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Open Access Publications from the University of California

Synthesis and Analysis of Mammary Gland Organoids

  • Author(s): Weber, Robert Joseph
  • Advisor(s): Gartner, Zev J
  • et al.
Abstract

The mammary gland is an important model system for several reasons but principal among them is that structural and signaling motifs found in the mammary gland recur throughout other organ systems and that due to surgical discard material, human tissue is readily available for study. The mammary gland is composed of a bilayered, tubular epithelial tree embedded in stroma. This system has been leveraged in-vitro in three-dimensional (3D) cell culture to model the impact of stromal-epithelial interactions at the scale of organoids.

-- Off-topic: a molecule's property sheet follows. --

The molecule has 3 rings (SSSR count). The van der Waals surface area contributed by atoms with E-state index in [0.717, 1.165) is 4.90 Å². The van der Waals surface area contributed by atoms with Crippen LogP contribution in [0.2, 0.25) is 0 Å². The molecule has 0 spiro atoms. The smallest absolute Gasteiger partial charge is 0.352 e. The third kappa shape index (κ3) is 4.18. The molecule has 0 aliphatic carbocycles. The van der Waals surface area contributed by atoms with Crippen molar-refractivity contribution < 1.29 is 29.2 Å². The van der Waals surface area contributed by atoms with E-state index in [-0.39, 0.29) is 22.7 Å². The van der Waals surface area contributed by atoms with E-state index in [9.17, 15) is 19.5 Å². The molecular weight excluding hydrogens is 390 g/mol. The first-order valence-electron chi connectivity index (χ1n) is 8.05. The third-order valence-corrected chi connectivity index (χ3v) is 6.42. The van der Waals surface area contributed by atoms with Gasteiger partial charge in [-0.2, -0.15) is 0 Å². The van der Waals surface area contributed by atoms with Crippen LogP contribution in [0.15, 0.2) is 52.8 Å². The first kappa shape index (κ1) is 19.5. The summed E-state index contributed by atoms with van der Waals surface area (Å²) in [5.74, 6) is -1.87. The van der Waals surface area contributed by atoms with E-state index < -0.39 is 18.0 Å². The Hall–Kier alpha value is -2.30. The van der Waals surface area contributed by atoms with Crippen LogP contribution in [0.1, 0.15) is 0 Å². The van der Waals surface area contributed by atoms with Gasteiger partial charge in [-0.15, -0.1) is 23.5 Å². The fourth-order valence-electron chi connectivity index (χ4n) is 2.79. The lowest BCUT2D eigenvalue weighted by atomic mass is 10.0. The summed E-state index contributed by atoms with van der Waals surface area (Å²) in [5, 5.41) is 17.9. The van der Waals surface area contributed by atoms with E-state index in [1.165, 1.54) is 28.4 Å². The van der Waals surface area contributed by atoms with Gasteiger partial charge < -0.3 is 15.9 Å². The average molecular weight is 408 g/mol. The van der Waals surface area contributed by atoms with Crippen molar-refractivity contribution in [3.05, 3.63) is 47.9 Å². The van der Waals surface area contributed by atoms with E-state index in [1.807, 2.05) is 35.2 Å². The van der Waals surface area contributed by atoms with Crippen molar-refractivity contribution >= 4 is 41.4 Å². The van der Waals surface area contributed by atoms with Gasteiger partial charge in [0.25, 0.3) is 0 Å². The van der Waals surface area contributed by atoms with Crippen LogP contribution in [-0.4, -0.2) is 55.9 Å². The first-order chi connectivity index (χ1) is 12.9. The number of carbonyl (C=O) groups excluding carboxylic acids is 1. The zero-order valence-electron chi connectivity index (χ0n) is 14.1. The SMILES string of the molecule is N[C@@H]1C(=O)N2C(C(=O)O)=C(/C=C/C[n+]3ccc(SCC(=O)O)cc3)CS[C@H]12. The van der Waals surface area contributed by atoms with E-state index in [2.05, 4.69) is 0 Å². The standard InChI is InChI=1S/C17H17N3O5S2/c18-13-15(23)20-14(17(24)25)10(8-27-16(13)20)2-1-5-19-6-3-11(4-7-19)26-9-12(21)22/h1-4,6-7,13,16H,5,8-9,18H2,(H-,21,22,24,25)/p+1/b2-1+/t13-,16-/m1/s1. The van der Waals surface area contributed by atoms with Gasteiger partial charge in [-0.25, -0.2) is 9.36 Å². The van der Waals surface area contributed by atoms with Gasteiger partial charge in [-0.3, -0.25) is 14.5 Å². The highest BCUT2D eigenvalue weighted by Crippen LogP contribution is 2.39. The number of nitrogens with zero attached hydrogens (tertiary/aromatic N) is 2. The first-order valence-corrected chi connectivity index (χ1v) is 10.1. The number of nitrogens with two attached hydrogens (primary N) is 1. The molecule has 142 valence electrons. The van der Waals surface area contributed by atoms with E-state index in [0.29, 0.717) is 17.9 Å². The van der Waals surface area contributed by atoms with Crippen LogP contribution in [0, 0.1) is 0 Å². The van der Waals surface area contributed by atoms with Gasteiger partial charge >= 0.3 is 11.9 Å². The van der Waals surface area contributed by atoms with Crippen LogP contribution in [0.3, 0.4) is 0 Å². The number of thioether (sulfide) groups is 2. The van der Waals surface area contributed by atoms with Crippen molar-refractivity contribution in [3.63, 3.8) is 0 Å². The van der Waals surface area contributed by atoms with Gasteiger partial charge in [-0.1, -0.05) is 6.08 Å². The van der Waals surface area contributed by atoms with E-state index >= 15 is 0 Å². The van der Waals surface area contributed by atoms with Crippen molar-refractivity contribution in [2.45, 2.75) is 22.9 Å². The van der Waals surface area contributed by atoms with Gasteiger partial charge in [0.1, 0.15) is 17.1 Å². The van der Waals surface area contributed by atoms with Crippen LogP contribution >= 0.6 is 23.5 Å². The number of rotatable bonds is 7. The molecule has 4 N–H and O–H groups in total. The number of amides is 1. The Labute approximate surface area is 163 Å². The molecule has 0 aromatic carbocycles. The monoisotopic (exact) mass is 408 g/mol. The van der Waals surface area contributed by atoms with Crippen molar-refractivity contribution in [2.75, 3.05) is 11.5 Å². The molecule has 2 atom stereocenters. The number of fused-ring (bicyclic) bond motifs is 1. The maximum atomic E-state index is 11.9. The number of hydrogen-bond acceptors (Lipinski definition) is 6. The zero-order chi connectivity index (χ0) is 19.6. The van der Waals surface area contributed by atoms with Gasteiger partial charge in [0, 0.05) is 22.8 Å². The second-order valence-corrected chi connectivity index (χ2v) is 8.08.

To better understand cells interacting with their microenvironment, we developed DNA-based chemical tools to control the three-dimensional position and adhesion of cells. We optimized a bipartite system to label cell membranes with fatty acid modified, single strand DNA (ssDNA) in order to encode specific binding properties unto the cells. We demonstrate that this approach is synthetically simple, produces more robust labeling than comparable chemistries, and results in labeling of primary cells. We optimized the kinetics of this ssDNA labeling system and developed a capping strategy to effectively quench the reactivity of residual ssDNA on cell surfaces. We combined this ssDNA system with photolithographically defined microwells to rapidly cast multicellular structures of arbitrary shape, size and throughput. Finally, we studied primary organoids from multiple reduction mammoplasty samples with single cell RNA sequencing (scRNA seq) in order to enumerate the cell types and heterogeneity within the epithelial compartment of the mammary gland. Greater understanding of the populations of cells within the mammary epithelial system and how those cells signal to their environment are likely to yield important insights for mammary pathologies such as breast cancer and guide future treatment regimes.

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